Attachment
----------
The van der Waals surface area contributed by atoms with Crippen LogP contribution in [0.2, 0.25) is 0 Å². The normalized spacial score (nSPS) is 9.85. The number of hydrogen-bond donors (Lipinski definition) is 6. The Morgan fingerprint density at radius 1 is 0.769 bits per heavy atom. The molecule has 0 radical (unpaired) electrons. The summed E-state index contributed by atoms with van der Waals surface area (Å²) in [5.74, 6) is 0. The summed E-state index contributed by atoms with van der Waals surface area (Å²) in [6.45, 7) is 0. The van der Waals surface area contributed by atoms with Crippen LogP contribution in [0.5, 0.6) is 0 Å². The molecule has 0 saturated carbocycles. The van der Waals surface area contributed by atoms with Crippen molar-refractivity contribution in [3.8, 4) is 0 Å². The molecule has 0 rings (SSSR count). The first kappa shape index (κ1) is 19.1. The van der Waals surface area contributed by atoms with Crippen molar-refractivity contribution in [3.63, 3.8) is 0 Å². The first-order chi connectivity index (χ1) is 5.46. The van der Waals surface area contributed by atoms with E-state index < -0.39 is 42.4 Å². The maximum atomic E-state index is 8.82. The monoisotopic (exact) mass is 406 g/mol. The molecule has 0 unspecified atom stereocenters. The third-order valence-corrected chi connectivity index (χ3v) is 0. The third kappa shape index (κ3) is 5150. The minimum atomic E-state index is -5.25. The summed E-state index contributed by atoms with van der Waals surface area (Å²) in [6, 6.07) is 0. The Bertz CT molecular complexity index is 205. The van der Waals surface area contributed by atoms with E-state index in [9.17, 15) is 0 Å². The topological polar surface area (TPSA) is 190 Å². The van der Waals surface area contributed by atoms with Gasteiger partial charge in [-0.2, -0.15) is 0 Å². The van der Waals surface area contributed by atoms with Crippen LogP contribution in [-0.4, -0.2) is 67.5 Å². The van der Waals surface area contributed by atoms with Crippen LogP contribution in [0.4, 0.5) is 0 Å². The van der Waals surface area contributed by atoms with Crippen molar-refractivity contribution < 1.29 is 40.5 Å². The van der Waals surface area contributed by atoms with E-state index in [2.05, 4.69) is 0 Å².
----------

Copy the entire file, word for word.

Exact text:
The van der Waals surface area contributed by atoms with Crippen LogP contribution in [0.2, 0.25) is 0 Å². The normalized spacial score (nSPS) is 9.85. The number of hydrogen-bond donors (Lipinski definition) is 6. The Morgan fingerprint density at radius 1 is 0.769 bits per heavy atom. The molecule has 0 radical (unpaired) electrons. The summed E-state index contributed by atoms with van der Waals surface area (Å²) in [5.74, 6) is 0. The summed E-state index contributed by atoms with van der Waals surface area (Å²) in [6.45, 7) is 0. The van der Waals surface area contributed by atoms with Crippen LogP contribution in [0.5, 0.6) is 0 Å². The molecule has 0 saturated carbocycles. The van der Waals surface area contributed by atoms with Crippen molar-refractivity contribution in [3.8, 4) is 0 Å². The molecule has 0 rings (SSSR count). The first kappa shape index (κ1) is 19.1. The van der Waals surface area contributed by atoms with Crippen molar-refractivity contribution in [3.63, 3.8) is 0 Å². The first-order chi connectivity index (χ1) is 5.46. The van der Waals surface area contributed by atoms with E-state index < -0.39 is 42.4 Å². The maximum atomic E-state index is 8.82. The monoisotopic (exact) mass is 406 g/mol. The molecule has 0 unspecified atom stereocenters. The third-order valence-corrected chi connectivity index (χ3v) is 0. The third kappa shape index (κ3) is 5150. The minimum atomic E-state index is -5.25. The summed E-state index contributed by atoms with van der Waals surface area (Å²) in [6, 6.07) is 0. The Bertz CT molecular complexity index is 205. The van der Waals surface area contributed by atoms with E-state index in [9.17, 15) is 0 Å². The topological polar surface area (TPSA) is 190 Å². The van der Waals surface area contributed by atoms with Gasteiger partial charge in [-0.2, -0.15) is 0 Å². The van der Waals surface area contributed by atoms with Crippen LogP contribution in [-0.4, -0.2) is 67.5 Å². The van der Waals surface area contributed by atoms with Crippen LogP contribution in [0.4, 0.5) is 0 Å². The van der Waals surface area contributed by atoms with Crippen molar-refractivity contribution < 1.29 is 40.5 Å². The van der Waals surface area contributed by atoms with E-state index in [2.05, 4.69) is 0 Å².